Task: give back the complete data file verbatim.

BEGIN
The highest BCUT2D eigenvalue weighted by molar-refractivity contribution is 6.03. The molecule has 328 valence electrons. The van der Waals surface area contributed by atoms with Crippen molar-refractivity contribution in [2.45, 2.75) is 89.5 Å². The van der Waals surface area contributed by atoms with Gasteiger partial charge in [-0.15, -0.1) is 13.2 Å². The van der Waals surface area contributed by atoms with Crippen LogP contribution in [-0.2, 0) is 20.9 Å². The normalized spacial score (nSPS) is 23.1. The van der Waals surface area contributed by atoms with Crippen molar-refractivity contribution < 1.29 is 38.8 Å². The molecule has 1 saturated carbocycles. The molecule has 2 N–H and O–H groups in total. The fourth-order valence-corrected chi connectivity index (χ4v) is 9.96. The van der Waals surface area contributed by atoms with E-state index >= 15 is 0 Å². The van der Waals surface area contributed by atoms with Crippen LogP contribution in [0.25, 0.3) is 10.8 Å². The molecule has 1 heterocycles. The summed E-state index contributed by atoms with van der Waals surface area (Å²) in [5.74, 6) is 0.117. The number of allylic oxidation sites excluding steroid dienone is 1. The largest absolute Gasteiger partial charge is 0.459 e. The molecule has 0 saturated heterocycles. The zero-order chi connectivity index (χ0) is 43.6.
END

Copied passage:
The highest BCUT2D eigenvalue weighted by molar-refractivity contribution is 6.03. The molecule has 328 valence electrons. The van der Waals surface area contributed by atoms with Crippen molar-refractivity contribution in [2.45, 2.75) is 89.5 Å². The van der Waals surface area contributed by atoms with Gasteiger partial charge in [-0.15, -0.1) is 13.2 Å². The van der Waals surface area contributed by atoms with Crippen LogP contribution in [-0.2, 0) is 20.9 Å². The normalized spacial score (nSPS) is 23.1. The van der Waals surface area contributed by atoms with Crippen molar-refractivity contribution < 1.29 is 38.8 Å². The molecule has 1 saturated carbocycles. The molecule has 2 N–H and O–H groups in total. The fourth-order valence-corrected chi connectivity index (χ4v) is 9.96. The van der Waals surface area contributed by atoms with E-state index >= 15 is 0 Å². The van der Waals surface area contributed by atoms with Crippen LogP contribution in [0.25, 0.3) is 10.8 Å². The molecule has 1 heterocycles. The summed E-state index contributed by atoms with van der Waals surface area (Å²) in [5.74, 6) is 0.117. The number of allylic oxidation sites excluding steroid dienone is 1. The largest absolute Gasteiger partial charge is 0.459 e. The molecule has 0 saturated heterocycles. The zero-order chi connectivity index (χ0) is 43.6.